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Plastic pellet industry booming as new facility looks for Charleston area location

Carolina Nurseries (copy)

The State Ports Authority plans to invest $750,000 in public infrastructure at the old Carolina Nurseries site along U.S. 52 to help lure a company that will transport plastic pellets from the Gulf Coast to the Port of Charleston. File

Production of plastic pellets continues to accelerate in North America, according to a report outlining the industry's growth.

More than 4.5 million tons of annual capacity has been added to polyethylene manufacturers — mostly in Texas and Louisiana — since 2017, according to Petrochemical Update. Polyethylene is sold in pellet form and converted into plastic goods like drink bottles, food containers and children's toys.

North American production of plastic pellets used to make thousands of household goods was expected to grow by about 50 percent between 2018 a…

At least 30 percent of that new U.S. capacity — 1.35 million tons — will be exported.

That has caught the attention of the State Ports Authority, which operates the Port of Charleston. The maritime agency hopes to capitalize on the growth by supporting construction of so-called transload facilities that will move the pellets — also known as nurdles — from the Gulf Coast to Charleston's terminals for shipment overseas.

One of those facilities could set up shop at the former Carolina Nurseries site on U.S. Highway 52 near Moncks Corner. The authority recently set aside $750,000 to pay for roads, water lines and other infrastructure for the project known by code name "Project Monk."

Barry Jurs, Berkeley County's economic development director, said the company is willing to invest $61.5 million and create up to 60 jobs that pay an average of $21 per hour.

Some council members are worried about the amount of traffic the project would generate along the already-clogged highway and how that would affect the quality of life for residents of nearby neighborhoods.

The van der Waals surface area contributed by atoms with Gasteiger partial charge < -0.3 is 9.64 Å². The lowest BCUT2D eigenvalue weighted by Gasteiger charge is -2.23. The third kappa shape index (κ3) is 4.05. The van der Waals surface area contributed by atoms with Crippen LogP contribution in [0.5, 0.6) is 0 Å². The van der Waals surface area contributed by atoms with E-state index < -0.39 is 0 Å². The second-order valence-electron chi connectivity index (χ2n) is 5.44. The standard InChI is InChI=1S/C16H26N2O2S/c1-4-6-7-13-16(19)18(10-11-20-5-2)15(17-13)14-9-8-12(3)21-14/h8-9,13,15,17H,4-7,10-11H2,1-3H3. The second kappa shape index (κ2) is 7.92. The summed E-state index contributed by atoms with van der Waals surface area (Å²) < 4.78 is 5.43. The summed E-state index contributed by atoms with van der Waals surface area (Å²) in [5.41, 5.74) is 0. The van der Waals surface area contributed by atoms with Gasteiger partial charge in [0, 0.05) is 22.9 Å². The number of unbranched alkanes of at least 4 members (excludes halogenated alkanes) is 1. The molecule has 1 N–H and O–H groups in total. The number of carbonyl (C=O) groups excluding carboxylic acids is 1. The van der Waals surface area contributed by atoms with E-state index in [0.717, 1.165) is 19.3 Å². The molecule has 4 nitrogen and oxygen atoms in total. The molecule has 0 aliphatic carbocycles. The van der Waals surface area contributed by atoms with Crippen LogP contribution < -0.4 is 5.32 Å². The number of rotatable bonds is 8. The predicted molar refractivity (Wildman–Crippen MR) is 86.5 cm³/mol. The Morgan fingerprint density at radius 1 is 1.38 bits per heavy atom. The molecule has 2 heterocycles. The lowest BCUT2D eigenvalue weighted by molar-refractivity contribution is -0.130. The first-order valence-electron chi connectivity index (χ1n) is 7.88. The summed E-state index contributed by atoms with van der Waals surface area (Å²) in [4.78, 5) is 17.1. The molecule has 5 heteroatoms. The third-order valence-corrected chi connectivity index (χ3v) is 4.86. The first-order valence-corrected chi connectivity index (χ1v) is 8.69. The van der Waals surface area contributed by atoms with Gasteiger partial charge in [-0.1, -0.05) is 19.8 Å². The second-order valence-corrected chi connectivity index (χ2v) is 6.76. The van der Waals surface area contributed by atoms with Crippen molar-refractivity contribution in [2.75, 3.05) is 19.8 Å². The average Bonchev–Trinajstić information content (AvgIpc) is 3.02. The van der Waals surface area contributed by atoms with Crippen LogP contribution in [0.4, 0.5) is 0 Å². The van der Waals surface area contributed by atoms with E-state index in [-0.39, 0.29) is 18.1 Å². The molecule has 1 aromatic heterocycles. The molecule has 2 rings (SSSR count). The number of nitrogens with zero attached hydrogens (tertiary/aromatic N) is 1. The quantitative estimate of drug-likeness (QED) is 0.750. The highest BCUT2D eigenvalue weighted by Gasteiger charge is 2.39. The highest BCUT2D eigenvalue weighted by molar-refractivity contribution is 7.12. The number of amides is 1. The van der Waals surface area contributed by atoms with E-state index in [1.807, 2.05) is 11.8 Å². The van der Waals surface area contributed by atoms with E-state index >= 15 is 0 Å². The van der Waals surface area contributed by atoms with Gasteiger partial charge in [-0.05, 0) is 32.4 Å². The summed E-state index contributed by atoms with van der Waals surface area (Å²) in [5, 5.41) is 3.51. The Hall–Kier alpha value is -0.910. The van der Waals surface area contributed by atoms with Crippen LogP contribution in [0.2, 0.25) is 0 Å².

There also are environmental concerns. Pellets transporter Frontier Logistics was cited in July for violating the state's Pollution Control Act after a spill at its Charleston-based operation led to thousands of tiny pellets washing up on the beach at Sullivan’s Island.

Jim Newsome, the SPA's president and CEO, estimates Project Monk could eventually bring 20,000 pellet-filled cargo containers to the port each year. That's in addition to more than 32,000 containers brought to the port by Charleston-area companies like Frontier Logistics, A&R Bulk-Pak and Mid-States Packaging.

Plastic pellets are seen as a growth commodity for the Port of Charleston, which is trying to diversify its cargo base beyond manufacturing.

Recent data indicates there will be plenty of opportunity ahead.

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North American polyethylene capacity is expected to increase from 23.15 million tons a year in 2018 to 33.82 million tons annually in 2023, according to GlobalData analysts. That will make North America the world's second-largest producer, behind Asia.

"The new capacity spurred by both new construction and expansions is far from over," Petrochemical Update says in its report. "A lot more is coming."

‘Tough December’ for paper mill owner (copy)

The WestRock Co. paper mill in North Charleston.

Paper cuts

Fort Mill paper maker Domtar Corp. is shutting down a pair of production machines at mills in Ashdown, Ark., and Port Huron, Mich., the company said last week.

Domtar — which is owned by a Canadian company but keeps its administrative offices in the Palmetto State — said the move will reduce capacity by about 204,000 tons and lead to 100 layoffs, leaving both sites with a combined 937 workers.

The move follows Westrock Co.'s decision last month to reconfigure its mill along the Cooper River in North Charleston. About 260 jobs will be cut at the former Kapstone Paper and Packaging site. Westrock acquired Kapstone last year in a deal valued at $4.9 billion.

Volvo Interchange 1

A group of Volvo S60 sedans are parked on an overpass that's part of a new interchange connecting Interstate 26 with the Volvo Cars manufacturing campus and Camp Hall Commerce Park near Ridgeville. David Wren/Staff

S60 sales

Volvo Cars, which builds the S60 sedan at its $1.1 billion Berkeley County plant, has sold 17,712 of the vehicles through the first nine months of this year, the automaker reported. That includes 12,329 U.S. sales.

Volvo started making S60s at the sprawling campus off Interstate 26 about a year ago. Sedan exports from the Port of Charleston began in February.

Based in Sweden and owned by China's Geely Holding Group, Volvo plans to add its XC90 SUV to the production line near Ridgeville in 2022.

Note: This story has been updated to omit references to tax incentives being considered by Berkeley County Council. The council previously voted against those incentives.

Reach David Wren at 843-937-5550 or on Twitter at @David_Wren_

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